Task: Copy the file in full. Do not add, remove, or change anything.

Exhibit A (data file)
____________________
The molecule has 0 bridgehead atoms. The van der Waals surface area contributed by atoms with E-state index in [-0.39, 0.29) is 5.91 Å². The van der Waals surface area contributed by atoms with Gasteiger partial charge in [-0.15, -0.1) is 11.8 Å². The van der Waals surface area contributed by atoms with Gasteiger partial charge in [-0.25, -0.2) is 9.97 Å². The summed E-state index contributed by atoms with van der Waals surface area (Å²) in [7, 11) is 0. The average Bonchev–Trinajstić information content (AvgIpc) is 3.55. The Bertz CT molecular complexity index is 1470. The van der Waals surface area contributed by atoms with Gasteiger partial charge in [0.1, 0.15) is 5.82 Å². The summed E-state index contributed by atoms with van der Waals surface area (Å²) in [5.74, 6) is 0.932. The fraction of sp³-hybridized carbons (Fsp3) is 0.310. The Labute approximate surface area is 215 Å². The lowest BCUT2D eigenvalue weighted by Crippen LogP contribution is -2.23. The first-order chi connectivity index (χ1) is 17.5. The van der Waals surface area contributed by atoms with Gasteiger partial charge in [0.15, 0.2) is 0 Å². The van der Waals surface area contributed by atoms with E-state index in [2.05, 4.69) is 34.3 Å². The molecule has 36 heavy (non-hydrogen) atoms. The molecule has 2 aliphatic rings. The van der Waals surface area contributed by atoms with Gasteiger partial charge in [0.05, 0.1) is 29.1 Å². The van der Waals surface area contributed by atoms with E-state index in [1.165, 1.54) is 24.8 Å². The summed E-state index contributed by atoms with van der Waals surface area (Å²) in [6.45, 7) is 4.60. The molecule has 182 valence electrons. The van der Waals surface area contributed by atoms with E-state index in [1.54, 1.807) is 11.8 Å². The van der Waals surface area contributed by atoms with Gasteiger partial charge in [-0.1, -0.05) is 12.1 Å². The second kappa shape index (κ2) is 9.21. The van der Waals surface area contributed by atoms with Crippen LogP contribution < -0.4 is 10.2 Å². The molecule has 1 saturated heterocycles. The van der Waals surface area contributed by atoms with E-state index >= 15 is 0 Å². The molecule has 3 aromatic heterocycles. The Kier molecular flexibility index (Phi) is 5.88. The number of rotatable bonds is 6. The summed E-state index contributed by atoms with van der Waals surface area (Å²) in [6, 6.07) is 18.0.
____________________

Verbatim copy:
The molecule has 0 bridgehead atoms. The van der Waals surface area contributed by atoms with E-state index in [-0.39, 0.29) is 5.91 Å². The van der Waals surface area contributed by atoms with Gasteiger partial charge in [-0.15, -0.1) is 11.8 Å². The van der Waals surface area contributed by atoms with Gasteiger partial charge in [-0.25, -0.2) is 9.97 Å². The summed E-state index contributed by atoms with van der Waals surface area (Å²) in [7, 11) is 0. The average Bonchev–Trinajstić information content (AvgIpc) is 3.55. The Bertz CT molecular complexity index is 1470. The van der Waals surface area contributed by atoms with Gasteiger partial charge in [0.1, 0.15) is 5.82 Å². The summed E-state index contributed by atoms with van der Waals surface area (Å²) in [5.74, 6) is 0.932. The fraction of sp³-hybridized carbons (Fsp3) is 0.310. The Labute approximate surface area is 215 Å². The lowest BCUT2D eigenvalue weighted by Crippen LogP contribution is -2.23. The first-order chi connectivity index (χ1) is 17.5. The van der Waals surface area contributed by atoms with Gasteiger partial charge in [0.15, 0.2) is 0 Å². The van der Waals surface area contributed by atoms with E-state index in [2.05, 4.69) is 34.3 Å². The molecule has 36 heavy (non-hydrogen) atoms. The molecule has 2 aliphatic rings. The van der Waals surface area contributed by atoms with Gasteiger partial charge in [0.05, 0.1) is 29.1 Å². The van der Waals surface area contributed by atoms with E-state index in [1.165, 1.54) is 24.8 Å². The summed E-state index contributed by atoms with van der Waals surface area (Å²) in [6.45, 7) is 4.60. The molecule has 182 valence electrons. The van der Waals surface area contributed by atoms with E-state index in [1.54, 1.807) is 11.8 Å². The van der Waals surface area contributed by atoms with Gasteiger partial charge in [-0.1, -0.05) is 12.1 Å². The second kappa shape index (κ2) is 9.21. The van der Waals surface area contributed by atoms with Crippen LogP contribution < -0.4 is 10.2 Å². The molecule has 1 saturated heterocycles. The van der Waals surface area contributed by atoms with E-state index >= 15 is 0 Å². The molecule has 3 aromatic heterocycles. The Kier molecular flexibility index (Phi) is 5.88. The number of rotatable bonds is 6. The summed E-state index contributed by atoms with van der Waals surface area (Å²) in [6, 6.07) is 18.0.